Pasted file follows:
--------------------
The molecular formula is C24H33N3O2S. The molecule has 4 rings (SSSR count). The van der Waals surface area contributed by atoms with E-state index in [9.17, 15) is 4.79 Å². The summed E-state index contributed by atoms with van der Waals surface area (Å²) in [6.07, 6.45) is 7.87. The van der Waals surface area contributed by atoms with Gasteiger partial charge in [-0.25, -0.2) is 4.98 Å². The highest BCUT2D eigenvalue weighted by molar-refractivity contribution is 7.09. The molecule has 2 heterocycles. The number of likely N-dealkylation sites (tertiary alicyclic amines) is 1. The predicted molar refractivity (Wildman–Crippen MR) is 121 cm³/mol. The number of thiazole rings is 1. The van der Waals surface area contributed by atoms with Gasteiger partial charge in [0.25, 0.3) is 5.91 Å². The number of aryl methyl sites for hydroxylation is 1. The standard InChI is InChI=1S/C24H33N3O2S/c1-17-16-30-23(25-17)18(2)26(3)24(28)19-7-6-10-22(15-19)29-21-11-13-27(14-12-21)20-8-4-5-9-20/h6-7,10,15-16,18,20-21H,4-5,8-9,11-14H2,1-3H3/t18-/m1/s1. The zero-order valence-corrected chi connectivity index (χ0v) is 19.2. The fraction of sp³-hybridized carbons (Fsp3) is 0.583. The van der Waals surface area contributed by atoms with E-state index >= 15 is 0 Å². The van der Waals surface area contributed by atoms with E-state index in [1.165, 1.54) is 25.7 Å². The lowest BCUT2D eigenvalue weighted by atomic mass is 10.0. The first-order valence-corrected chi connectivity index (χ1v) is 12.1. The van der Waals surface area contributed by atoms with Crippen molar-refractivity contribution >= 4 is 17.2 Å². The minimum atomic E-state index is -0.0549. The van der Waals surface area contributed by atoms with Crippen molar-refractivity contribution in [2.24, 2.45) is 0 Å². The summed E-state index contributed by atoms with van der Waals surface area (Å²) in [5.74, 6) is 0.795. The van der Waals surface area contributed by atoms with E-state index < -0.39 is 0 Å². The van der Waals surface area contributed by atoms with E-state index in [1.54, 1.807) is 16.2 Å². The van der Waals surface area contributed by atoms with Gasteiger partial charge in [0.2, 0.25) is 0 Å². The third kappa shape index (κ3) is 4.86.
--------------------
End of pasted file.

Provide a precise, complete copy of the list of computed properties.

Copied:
The molecular formula is C24H33N3O2S. The molecule has 4 rings (SSSR count). The van der Waals surface area contributed by atoms with E-state index in [9.17, 15) is 4.79 Å². The summed E-state index contributed by atoms with van der Waals surface area (Å²) in [6.07, 6.45) is 7.87. The van der Waals surface area contributed by atoms with Gasteiger partial charge in [-0.25, -0.2) is 4.98 Å². The highest BCUT2D eigenvalue weighted by molar-refractivity contribution is 7.09. The molecule has 2 heterocycles. The number of likely N-dealkylation sites (tertiary alicyclic amines) is 1. The predicted molar refractivity (Wildman–Crippen MR) is 121 cm³/mol. The number of thiazole rings is 1. The van der Waals surface area contributed by atoms with Gasteiger partial charge in [0.25, 0.3) is 5.91 Å². The number of aryl methyl sites for hydroxylation is 1. The standard InChI is InChI=1S/C24H33N3O2S/c1-17-16-30-23(25-17)18(2)26(3)24(28)19-7-6-10-22(15-19)29-21-11-13-27(14-12-21)20-8-4-5-9-20/h6-7,10,15-16,18,20-21H,4-5,8-9,11-14H2,1-3H3/t18-/m1/s1. The zero-order valence-corrected chi connectivity index (χ0v) is 19.2. The fraction of sp³-hybridized carbons (Fsp3) is 0.583. The van der Waals surface area contributed by atoms with E-state index >= 15 is 0 Å². The van der Waals surface area contributed by atoms with E-state index in [1.165, 1.54) is 25.7 Å². The lowest BCUT2D eigenvalue weighted by atomic mass is 10.0. The first-order valence-corrected chi connectivity index (χ1v) is 12.1. The van der Waals surface area contributed by atoms with Crippen molar-refractivity contribution >= 4 is 17.2 Å². The minimum atomic E-state index is -0.0549. The van der Waals surface area contributed by atoms with Crippen molar-refractivity contribution in [2.24, 2.45) is 0 Å². The summed E-state index contributed by atoms with van der Waals surface area (Å²) in [5.74, 6) is 0.795. The van der Waals surface area contributed by atoms with E-state index < -0.39 is 0 Å². The van der Waals surface area contributed by atoms with E-state index in [1.54, 1.807) is 16.2 Å². The van der Waals surface area contributed by atoms with Gasteiger partial charge in [0.2, 0.25) is 0 Å². The third kappa shape index (κ3) is 4.86.